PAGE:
Philadelphia University's mission motivates our faculty and staff to do more than educate professionals--it seeks to develop students as leaders in their chosen profession. As an institution, we work toward that mission by focusing on leadership development as corroboratively as possible, both inside and outside the classroom. The division of Student Life advances a leadership framework that formalizes and acknowledges the educational impact that experiential and integrated learning has on students who are effectively engaged in leadership positions and participating in leadership development programs on campus.
In general, our leadership development framework is used as a method to outline and evaluate specific experiences and skills that students gain while involved in leadership positions. Student affairs professionals engage student leaders in training programs and workshops that enhance their strengths and seek to build on or create new areas of competence. These formal positions and programs are supplemented by individual supervisory and advising meetings where student affairs professionals work with student leaders on leadership competency areas that have been benchmarked for development.
Emerging Leaders Program: A cornerstone of the leadership programs for new students at Philadelphia University is The Emerging Leaders Program (ELP). The co-curricular certificate program has been designed to help new students understand learning experiences in co-curricular lives and their relationships with classroom work; to assist students in becoming effective leaders on campus and in the community at Philadelphia University; and to encourage personal growth and development through active participation in discussion, exercises, and workshops. PhilaU faculty and staff throughout campus teach in the ELP curriculum. [MORE]
LEAD Co-Curricular Certificate Program: The LEAD (Leadership, Engagement, Assessment and Development) co-curricular certificate program is designed for upper-class students looking for leadership development opportunities that will contribute to their personal development and help achieve their leadership potential. Using Kouzes’ and Posner’s nationally recognized Five Practices of Exemplary Student Leadership as a foundation, the majority of the program consists of workshops that participants elect to attend based on their individual interests and leadership goals. While the LEAD Certificate offers participants the flexibility to create their own curricula, there are common program features that include: the Leadership Practices Inventory (LPI), support and guidance from a leadership mentor, and the autonomy to select relevant workshop to the student's LEAD Plan. [MORE]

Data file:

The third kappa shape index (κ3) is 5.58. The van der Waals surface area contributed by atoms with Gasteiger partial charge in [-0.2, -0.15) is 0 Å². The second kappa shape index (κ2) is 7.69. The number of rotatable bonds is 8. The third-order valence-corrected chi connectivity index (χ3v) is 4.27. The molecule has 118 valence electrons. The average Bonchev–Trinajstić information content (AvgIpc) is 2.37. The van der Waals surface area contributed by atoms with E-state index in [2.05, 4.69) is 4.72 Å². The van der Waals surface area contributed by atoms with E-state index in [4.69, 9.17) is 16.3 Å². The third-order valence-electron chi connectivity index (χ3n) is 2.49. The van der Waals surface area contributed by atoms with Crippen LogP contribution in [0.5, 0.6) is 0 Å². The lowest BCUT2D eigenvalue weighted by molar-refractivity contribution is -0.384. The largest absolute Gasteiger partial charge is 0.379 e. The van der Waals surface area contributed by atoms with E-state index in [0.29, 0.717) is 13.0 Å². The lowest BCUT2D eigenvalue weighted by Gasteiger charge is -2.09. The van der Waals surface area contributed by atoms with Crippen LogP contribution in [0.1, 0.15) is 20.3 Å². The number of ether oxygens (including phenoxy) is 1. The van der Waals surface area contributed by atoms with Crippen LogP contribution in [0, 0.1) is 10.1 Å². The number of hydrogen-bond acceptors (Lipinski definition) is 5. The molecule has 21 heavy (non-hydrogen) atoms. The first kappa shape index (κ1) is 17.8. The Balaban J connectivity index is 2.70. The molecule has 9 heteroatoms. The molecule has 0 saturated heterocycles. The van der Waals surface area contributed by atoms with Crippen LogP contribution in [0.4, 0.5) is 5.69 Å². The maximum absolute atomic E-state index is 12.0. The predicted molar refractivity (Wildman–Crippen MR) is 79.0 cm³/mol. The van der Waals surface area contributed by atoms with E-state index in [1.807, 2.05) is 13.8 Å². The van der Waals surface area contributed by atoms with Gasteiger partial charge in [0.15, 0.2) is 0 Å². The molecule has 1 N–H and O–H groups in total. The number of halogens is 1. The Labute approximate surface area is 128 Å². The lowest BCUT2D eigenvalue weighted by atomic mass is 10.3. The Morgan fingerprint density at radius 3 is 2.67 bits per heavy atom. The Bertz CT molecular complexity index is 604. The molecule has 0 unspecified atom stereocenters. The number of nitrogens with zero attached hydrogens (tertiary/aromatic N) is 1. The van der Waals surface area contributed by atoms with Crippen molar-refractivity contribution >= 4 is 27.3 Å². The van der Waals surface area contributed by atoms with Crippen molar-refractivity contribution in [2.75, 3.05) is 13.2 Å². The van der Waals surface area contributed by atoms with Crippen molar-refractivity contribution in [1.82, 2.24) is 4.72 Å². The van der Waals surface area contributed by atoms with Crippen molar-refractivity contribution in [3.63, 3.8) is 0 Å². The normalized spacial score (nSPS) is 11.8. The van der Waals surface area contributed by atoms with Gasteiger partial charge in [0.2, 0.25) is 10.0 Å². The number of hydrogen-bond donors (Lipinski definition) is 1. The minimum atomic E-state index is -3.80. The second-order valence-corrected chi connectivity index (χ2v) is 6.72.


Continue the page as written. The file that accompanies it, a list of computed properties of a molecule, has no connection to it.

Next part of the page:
LEAD Scholars Program: Alumni of the LEAD program are able to participate in the LEAD Scholars initiative. Participants will intersect with the general LEAD Program and also present workshops with LEAD mentors, tackle a leadership change challenge, and synthesize and document their continuing growth leaders through a digital portfolio.
Omicron Delta Kappa (ODK): Philadelphia University is in the process of establishing a campus chapter of ODK, a national leadership honor society. OΔK® was the first college honor society of a national scope to give recognition and honor for meritorious leadership and service in extracurricular activities and to encourage development of general campus citizenship. Since its founding, Omicron Delta Kappa has initiated more than 300,000 members. The Society recognizes achievement in the following five areas: scholarship, athletics, community service/campus involvement, media, and creative and performing arts. [MORE]
Leadership Positions: Involvement in formal student leadership positions affords students an opportunity to practice effective leadership skills. Effective leadership means more than running meetings and planning events; it involves making an impact on one’s community. Leadership skills are life skills. The staff members in Student Life are committed to developing the leadership potential of all students. When individual students become more effective leaders, our student organizations, and the educational experience for all students, are enriched and strengthened. At Philadelphia University, formal student positions with leadership potential include: